The intestine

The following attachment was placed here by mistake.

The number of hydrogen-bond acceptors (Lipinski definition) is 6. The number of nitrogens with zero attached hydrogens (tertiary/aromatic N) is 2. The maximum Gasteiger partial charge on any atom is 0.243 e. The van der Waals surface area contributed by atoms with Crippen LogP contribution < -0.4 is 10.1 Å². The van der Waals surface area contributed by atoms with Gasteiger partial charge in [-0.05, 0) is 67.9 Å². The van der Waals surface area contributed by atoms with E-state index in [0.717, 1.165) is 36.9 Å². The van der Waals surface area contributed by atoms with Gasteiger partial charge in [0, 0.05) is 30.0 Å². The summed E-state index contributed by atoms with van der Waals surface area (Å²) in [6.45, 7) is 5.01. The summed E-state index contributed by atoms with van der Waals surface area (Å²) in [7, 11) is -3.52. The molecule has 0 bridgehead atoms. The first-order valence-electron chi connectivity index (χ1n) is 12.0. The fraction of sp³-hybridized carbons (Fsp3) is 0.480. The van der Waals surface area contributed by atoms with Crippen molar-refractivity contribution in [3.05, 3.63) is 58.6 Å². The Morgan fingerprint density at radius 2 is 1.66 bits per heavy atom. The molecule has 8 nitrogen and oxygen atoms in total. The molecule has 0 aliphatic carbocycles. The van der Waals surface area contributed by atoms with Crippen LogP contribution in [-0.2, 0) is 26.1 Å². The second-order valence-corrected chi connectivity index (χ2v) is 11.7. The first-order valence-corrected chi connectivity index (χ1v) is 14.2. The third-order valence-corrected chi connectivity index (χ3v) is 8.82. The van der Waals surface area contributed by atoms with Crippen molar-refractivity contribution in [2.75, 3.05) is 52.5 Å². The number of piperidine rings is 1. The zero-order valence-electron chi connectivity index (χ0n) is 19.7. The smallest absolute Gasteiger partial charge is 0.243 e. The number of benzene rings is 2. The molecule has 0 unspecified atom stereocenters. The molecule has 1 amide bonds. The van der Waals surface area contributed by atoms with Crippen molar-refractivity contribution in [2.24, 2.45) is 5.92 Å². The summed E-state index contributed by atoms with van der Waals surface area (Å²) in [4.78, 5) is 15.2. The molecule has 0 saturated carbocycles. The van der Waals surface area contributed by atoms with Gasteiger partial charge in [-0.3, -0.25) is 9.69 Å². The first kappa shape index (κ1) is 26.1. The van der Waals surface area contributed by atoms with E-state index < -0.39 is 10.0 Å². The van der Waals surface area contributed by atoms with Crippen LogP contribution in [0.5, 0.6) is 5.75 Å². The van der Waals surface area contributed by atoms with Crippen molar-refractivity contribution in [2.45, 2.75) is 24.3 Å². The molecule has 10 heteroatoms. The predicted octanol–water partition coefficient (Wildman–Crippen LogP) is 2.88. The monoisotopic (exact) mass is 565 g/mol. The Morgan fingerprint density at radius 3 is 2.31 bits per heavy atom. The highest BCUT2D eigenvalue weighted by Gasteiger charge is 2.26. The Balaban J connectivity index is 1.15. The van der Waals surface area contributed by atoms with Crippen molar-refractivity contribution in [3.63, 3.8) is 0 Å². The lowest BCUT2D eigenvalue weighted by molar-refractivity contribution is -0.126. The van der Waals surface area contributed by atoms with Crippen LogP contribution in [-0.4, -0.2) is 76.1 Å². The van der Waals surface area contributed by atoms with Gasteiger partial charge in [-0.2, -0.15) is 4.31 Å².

We have already seen that the intestinal tract, including the stomach, is the source of several hormones that regulate intestinal motility and secretions involved in digestion (Chapter 3). The small and large intestines are also the source of hormones that affect metabolism in the rest of the body, especially through an indirect route, because they affect insulin secretion. Glucose given either orally or intravenously will stimulate insulin secretion. It was observed in the 1960s that if the amounts of glucose were chosen so that the same 'excursion' in plasma glucose concentration were achieved, then considerably more insulin was secreted following oral than intravenous glucose. The suggestion was that hormones secreted from the gut in response to glucose ingestion amplified the effect of glucose on the pancreatic P-cell. These hormones have become known as incretins (Fig. 5.12). There are probably several but one of the most important is glucagon-like peptide-1 (GLP-1). This is secreted from cells known as enteroendocrine L-cells scattered amongst the epithelial cells of the intestinal wall. Like several other hormones we have met in this chapter, GLP-1 is a fragment of a larger prohormone, actually proglucagon, the precursor of pancreatic glucagon (Section 5.1.3). Cleavage of proglucagon in the enteroendocrine cells gives rise to two active products, known as GLP-1 and GLP-2. They get their name because they are similar in sequence to (pancreatic) glucagon, although not identical (approximately 50% amino acid identity). GLP-1 has a number of actions that include inhibition of gastrointestinal motility, but in addition it has a specific effect on the pancreatic P-cell, 'amplifying' glucose-stimulated insulin secretion. There are probably other incretins, including gastric inhibitory

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